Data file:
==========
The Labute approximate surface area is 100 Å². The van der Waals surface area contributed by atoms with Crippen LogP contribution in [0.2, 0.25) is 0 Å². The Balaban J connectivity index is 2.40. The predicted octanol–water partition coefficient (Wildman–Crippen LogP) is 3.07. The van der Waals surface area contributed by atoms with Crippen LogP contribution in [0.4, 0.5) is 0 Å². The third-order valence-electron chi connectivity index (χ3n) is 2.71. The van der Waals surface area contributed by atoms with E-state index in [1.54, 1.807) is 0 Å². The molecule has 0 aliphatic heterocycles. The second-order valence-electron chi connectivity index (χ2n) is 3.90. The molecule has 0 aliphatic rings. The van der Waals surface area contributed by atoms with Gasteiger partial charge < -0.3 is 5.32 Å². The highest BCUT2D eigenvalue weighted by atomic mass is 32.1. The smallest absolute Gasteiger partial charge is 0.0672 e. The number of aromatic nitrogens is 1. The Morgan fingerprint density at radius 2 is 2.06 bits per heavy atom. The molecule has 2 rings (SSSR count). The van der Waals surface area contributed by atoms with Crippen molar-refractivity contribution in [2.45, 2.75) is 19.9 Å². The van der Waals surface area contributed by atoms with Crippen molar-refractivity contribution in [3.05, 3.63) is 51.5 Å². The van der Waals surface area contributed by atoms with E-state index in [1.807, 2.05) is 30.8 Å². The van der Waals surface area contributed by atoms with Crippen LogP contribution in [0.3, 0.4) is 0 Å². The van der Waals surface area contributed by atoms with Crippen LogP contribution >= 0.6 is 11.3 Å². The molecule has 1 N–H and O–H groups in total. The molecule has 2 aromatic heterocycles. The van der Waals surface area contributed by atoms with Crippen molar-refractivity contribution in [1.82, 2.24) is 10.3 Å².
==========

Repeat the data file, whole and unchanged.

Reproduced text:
The Labute approximate surface area is 100 Å². The van der Waals surface area contributed by atoms with Crippen LogP contribution in [0.2, 0.25) is 0 Å². The Balaban J connectivity index is 2.40. The predicted octanol–water partition coefficient (Wildman–Crippen LogP) is 3.07. The van der Waals surface area contributed by atoms with Crippen LogP contribution in [0.4, 0.5) is 0 Å². The third-order valence-electron chi connectivity index (χ3n) is 2.71. The van der Waals surface area contributed by atoms with E-state index in [1.54, 1.807) is 0 Å². The molecule has 0 aliphatic heterocycles. The second-order valence-electron chi connectivity index (χ2n) is 3.90. The molecule has 0 aliphatic rings. The van der Waals surface area contributed by atoms with Gasteiger partial charge < -0.3 is 5.32 Å². The highest BCUT2D eigenvalue weighted by atomic mass is 32.1. The smallest absolute Gasteiger partial charge is 0.0672 e. The number of aromatic nitrogens is 1. The Morgan fingerprint density at radius 2 is 2.06 bits per heavy atom. The molecule has 2 rings (SSSR count). The van der Waals surface area contributed by atoms with Crippen molar-refractivity contribution in [2.45, 2.75) is 19.9 Å². The van der Waals surface area contributed by atoms with Crippen molar-refractivity contribution in [3.05, 3.63) is 51.5 Å². The van der Waals surface area contributed by atoms with E-state index in [1.807, 2.05) is 30.8 Å². The van der Waals surface area contributed by atoms with Crippen LogP contribution in [0.3, 0.4) is 0 Å². The van der Waals surface area contributed by atoms with Crippen LogP contribution >= 0.6 is 11.3 Å². The molecule has 1 N–H and O–H groups in total. The molecule has 2 aromatic heterocycles. The van der Waals surface area contributed by atoms with Crippen molar-refractivity contribution in [1.82, 2.24) is 10.3 Å².